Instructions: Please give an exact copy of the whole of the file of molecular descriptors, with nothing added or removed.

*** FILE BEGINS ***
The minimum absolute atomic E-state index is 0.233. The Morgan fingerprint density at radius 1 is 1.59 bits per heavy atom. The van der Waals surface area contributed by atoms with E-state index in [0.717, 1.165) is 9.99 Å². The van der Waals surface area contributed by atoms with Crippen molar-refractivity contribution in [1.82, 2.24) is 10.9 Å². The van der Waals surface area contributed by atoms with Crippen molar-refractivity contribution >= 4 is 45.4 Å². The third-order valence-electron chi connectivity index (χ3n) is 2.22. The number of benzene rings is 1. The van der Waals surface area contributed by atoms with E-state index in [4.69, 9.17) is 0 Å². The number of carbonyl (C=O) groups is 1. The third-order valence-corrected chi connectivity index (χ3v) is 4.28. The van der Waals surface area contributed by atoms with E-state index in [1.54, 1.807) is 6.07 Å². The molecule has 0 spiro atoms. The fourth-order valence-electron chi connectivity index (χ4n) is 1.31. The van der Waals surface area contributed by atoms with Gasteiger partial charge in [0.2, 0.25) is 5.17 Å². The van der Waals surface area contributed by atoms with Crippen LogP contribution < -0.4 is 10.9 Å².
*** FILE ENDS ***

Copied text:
The minimum absolute atomic E-state index is 0.233. The Morgan fingerprint density at radius 1 is 1.59 bits per heavy atom. The van der Waals surface area contributed by atoms with E-state index in [0.717, 1.165) is 9.99 Å². The van der Waals surface area contributed by atoms with Crippen molar-refractivity contribution in [1.82, 2.24) is 10.9 Å². The van der Waals surface area contributed by atoms with Crippen molar-refractivity contribution >= 4 is 45.4 Å². The third-order valence-electron chi connectivity index (χ3n) is 2.22. The number of benzene rings is 1. The van der Waals surface area contributed by atoms with E-state index in [4.69, 9.17) is 0 Å². The number of carbonyl (C=O) groups is 1. The third-order valence-corrected chi connectivity index (χ3v) is 4.28. The van der Waals surface area contributed by atoms with E-state index in [1.54, 1.807) is 6.07 Å². The molecule has 0 spiro atoms. The fourth-order valence-electron chi connectivity index (χ4n) is 1.31. The van der Waals surface area contributed by atoms with Gasteiger partial charge in [0.2, 0.25) is 5.17 Å². The van der Waals surface area contributed by atoms with Crippen LogP contribution < -0.4 is 10.9 Å².